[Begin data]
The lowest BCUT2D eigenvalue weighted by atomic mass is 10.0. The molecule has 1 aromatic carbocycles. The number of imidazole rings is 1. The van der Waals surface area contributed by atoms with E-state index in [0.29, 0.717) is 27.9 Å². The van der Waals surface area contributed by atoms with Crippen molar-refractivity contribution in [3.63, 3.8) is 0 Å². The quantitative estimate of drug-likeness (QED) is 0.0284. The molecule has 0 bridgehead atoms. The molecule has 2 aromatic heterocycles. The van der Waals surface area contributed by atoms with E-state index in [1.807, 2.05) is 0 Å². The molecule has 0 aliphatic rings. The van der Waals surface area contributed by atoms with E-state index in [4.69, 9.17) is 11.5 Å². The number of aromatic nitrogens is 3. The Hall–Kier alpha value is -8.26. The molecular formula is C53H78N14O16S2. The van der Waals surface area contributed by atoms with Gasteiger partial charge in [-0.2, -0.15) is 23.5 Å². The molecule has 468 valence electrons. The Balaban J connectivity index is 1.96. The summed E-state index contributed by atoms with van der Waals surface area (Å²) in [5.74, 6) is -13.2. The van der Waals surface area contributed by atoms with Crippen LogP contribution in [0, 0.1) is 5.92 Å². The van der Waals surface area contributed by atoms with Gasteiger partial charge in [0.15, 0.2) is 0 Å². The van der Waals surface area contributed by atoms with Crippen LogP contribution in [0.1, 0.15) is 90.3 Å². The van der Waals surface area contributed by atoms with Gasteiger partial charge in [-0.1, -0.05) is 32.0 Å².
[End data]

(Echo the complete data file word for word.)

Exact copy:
The lowest BCUT2D eigenvalue weighted by atomic mass is 10.0. The molecule has 1 aromatic carbocycles. The number of imidazole rings is 1. The van der Waals surface area contributed by atoms with E-state index in [0.29, 0.717) is 27.9 Å². The van der Waals surface area contributed by atoms with Crippen molar-refractivity contribution in [3.63, 3.8) is 0 Å². The quantitative estimate of drug-likeness (QED) is 0.0284. The molecule has 0 bridgehead atoms. The molecule has 2 aromatic heterocycles. The van der Waals surface area contributed by atoms with E-state index in [1.807, 2.05) is 0 Å². The molecule has 0 aliphatic rings. The van der Waals surface area contributed by atoms with E-state index in [4.69, 9.17) is 11.5 Å². The number of aromatic nitrogens is 3. The Hall–Kier alpha value is -8.26. The molecular formula is C53H78N14O16S2. The van der Waals surface area contributed by atoms with Gasteiger partial charge in [-0.2, -0.15) is 23.5 Å². The molecule has 468 valence electrons. The Balaban J connectivity index is 1.96. The summed E-state index contributed by atoms with van der Waals surface area (Å²) in [5.74, 6) is -13.2. The van der Waals surface area contributed by atoms with Crippen LogP contribution in [0, 0.1) is 5.92 Å². The van der Waals surface area contributed by atoms with Gasteiger partial charge in [0.15, 0.2) is 0 Å². The van der Waals surface area contributed by atoms with Crippen LogP contribution in [0.1, 0.15) is 90.3 Å². The van der Waals surface area contributed by atoms with Gasteiger partial charge in [-0.1, -0.05) is 32.0 Å².